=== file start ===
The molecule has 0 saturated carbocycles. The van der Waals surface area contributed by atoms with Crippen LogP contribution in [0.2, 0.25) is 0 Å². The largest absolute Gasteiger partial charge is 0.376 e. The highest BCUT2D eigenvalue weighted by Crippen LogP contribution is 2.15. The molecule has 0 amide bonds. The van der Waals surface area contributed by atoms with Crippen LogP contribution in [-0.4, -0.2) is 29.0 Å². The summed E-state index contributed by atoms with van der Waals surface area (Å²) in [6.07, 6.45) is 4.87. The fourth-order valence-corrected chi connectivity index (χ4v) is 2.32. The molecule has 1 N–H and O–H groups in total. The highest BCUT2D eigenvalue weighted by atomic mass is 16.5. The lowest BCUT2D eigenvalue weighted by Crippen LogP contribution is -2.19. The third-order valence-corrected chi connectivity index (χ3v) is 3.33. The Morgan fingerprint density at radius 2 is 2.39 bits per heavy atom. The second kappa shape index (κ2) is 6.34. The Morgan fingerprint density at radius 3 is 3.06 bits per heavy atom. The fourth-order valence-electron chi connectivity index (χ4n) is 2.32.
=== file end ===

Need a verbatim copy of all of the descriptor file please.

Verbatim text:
The molecule has 0 saturated carbocycles. The van der Waals surface area contributed by atoms with Crippen LogP contribution in [0.2, 0.25) is 0 Å². The largest absolute Gasteiger partial charge is 0.376 e. The highest BCUT2D eigenvalue weighted by Crippen LogP contribution is 2.15. The molecule has 0 amide bonds. The van der Waals surface area contributed by atoms with Crippen LogP contribution in [-0.4, -0.2) is 29.0 Å². The summed E-state index contributed by atoms with van der Waals surface area (Å²) in [6.07, 6.45) is 4.87. The fourth-order valence-corrected chi connectivity index (χ4v) is 2.32. The molecule has 1 N–H and O–H groups in total. The highest BCUT2D eigenvalue weighted by atomic mass is 16.5. The lowest BCUT2D eigenvalue weighted by Crippen LogP contribution is -2.19. The third-order valence-corrected chi connectivity index (χ3v) is 3.33. The Morgan fingerprint density at radius 2 is 2.39 bits per heavy atom. The second kappa shape index (κ2) is 6.34. The Morgan fingerprint density at radius 3 is 3.06 bits per heavy atom. The fourth-order valence-electron chi connectivity index (χ4n) is 2.32.